The least surprising news of the day came when the umpires fairly quickly called off play for the day at Chesterfield.
There is still plenty of gnashing of teeth going on and I daresay that there will be discussions between the club and council over this, but there are facts that can't be denied and hopefully the following will answer a few of the mails and comments I have had today.
First up, first-class cricketers cannot risk their livelihood by playing on wet, dangerous turf, especially seam bowlers. One slip in your run up or action and your knee or ankle is gone, your season and possibly career ruined. It is simply not an option to play first-class cricket in wet conditions.
Then there's the ground protection. Derbyshire do not own Queens Park, Chesterfield Borough Council do. While there could doubtless have been more or better covers on the ground, the club needs to do the best it can with what is there. I have no idea on the ground maintenance arrangements between Derby and Queens Park, but suspect our ground staff will have an advisory role, rather than the right to take over. I am happy to be corrected on that, but we can't bring covers from Derby to Chesterfield and risk the main ground suffering damage in their absence.
Nor could we transfer the game from Chesterfield to Derby. Neil Godrich will plan the use of his square over a summer to ensure that it plays consistently and is used evenly. There's much more goes in to arranging a cricket match than simply announcing a change of venue. There was a Second Eleven Trophy game at Derby today and ongoing work on the ground and media centre.
To make knee-jerk comments to the tune of not playing at Chesterfield any more is unhelpful and silly. It is still the nicest ground I have ever watched cricket on and I would hate to see it disappear. Such is the lot of the out ground, but everyone looks forward to Chesterfield, just as they look forward to Welbeck Colliery in the near future. If you think they will play there if it rains much beforehand, you will be deluding yourself. Nice little ground, but hardly of international quality drainage standards.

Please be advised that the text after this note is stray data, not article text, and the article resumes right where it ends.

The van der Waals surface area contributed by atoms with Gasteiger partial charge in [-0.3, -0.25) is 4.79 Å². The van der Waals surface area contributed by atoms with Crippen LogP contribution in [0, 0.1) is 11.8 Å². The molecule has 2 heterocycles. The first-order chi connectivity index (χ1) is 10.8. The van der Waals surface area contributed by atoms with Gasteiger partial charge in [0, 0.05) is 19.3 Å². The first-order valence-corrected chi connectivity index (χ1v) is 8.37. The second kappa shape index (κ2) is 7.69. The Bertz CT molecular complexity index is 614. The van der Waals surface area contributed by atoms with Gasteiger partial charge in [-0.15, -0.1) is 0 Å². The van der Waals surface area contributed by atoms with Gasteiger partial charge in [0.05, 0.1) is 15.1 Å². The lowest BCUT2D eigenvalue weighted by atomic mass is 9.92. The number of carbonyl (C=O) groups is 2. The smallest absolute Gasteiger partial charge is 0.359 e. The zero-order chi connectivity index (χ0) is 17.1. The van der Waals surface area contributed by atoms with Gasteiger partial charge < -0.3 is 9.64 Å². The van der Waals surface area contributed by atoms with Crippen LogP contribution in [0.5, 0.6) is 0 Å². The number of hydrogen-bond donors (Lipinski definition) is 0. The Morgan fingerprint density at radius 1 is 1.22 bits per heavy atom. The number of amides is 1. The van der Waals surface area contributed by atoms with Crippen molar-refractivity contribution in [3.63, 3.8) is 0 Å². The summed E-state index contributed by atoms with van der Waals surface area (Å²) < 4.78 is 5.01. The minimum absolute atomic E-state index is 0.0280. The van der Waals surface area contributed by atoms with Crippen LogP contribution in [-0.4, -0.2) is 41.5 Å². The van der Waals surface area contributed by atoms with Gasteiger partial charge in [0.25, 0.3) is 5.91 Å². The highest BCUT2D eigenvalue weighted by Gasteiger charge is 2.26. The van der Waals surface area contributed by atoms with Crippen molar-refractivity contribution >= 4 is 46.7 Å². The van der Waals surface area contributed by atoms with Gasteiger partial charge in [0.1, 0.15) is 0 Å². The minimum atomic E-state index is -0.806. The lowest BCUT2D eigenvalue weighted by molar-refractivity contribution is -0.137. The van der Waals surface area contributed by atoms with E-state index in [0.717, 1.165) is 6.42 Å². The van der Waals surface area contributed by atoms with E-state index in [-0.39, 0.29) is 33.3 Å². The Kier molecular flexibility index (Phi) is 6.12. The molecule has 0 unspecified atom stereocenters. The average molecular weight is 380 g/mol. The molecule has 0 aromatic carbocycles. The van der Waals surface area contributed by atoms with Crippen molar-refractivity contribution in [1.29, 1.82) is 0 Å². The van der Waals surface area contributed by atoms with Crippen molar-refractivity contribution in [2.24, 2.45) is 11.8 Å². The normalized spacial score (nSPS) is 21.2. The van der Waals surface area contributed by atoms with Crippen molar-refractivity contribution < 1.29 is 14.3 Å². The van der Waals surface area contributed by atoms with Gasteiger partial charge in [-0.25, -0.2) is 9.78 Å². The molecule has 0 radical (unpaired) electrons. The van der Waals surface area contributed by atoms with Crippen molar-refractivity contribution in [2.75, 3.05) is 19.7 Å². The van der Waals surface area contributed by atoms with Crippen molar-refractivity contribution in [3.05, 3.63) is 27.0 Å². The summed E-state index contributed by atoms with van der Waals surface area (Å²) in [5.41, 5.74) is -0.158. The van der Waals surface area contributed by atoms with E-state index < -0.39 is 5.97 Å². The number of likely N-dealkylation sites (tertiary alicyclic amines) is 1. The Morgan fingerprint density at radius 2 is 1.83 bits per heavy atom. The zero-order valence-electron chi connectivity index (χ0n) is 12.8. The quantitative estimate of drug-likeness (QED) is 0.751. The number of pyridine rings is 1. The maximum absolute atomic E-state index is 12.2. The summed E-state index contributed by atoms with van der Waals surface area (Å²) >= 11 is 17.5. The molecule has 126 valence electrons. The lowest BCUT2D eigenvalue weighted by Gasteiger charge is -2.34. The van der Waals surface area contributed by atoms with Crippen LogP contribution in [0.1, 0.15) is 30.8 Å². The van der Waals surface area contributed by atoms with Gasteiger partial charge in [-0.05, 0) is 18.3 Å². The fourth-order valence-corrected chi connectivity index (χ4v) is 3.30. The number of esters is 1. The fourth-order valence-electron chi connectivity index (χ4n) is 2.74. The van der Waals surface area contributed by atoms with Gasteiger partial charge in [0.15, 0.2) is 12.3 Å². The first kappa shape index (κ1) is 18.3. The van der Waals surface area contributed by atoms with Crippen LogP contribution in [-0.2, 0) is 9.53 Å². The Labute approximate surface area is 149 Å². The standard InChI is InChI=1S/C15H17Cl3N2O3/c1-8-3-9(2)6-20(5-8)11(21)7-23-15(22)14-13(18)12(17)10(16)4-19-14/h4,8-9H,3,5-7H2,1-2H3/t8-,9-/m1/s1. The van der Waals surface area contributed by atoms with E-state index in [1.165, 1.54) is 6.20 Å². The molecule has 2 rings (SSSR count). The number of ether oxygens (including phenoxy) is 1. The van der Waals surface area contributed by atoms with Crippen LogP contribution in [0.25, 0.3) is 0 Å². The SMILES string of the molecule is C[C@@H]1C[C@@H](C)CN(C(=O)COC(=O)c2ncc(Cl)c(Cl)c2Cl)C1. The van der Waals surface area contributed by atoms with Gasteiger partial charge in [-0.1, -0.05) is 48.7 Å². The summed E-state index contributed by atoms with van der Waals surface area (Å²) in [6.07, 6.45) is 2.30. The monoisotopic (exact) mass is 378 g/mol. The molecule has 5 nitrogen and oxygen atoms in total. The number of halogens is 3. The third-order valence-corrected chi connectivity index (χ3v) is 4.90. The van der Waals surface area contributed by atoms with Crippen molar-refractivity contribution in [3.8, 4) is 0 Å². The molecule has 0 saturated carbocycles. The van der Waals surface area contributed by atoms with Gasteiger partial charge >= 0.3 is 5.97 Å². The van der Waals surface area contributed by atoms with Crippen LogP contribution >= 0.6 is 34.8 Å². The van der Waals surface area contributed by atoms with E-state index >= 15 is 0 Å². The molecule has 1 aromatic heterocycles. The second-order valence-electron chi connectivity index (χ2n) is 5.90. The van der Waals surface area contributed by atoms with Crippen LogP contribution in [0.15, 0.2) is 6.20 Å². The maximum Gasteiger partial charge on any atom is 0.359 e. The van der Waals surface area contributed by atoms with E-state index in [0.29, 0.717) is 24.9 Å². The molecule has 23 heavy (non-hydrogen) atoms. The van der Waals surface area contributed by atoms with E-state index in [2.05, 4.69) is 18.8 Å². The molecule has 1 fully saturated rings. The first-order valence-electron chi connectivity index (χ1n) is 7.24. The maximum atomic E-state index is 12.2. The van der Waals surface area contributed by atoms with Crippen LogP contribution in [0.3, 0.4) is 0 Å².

Finally, could Derbyshire have done any more? Not really. The club hasn't the money to throw at the protection of a seven day per summer outground, nor would the ECB give them it. The council have invested in the festival, but rain of the weekend quantity would test any cricket ground. Sod's law would be that you spend 50K on better covers, reducing your playing budget accordingly, then the sun shines...
It is a shame, it is an annoyance, but it has happened and we move on. No one has died and while a few things could perhaps be improved on, the brutal truth is that the game we love is wholly dependent on the weather.
When it has it in for you, one can only bow to the inevitable. The country spent millions on flood defences, but parts of it suffer every single winter - and summer, for that matter.
Fingers crossed for better luck tomorrow, but I understand that there's been local rain tonight, which doesn't bode well...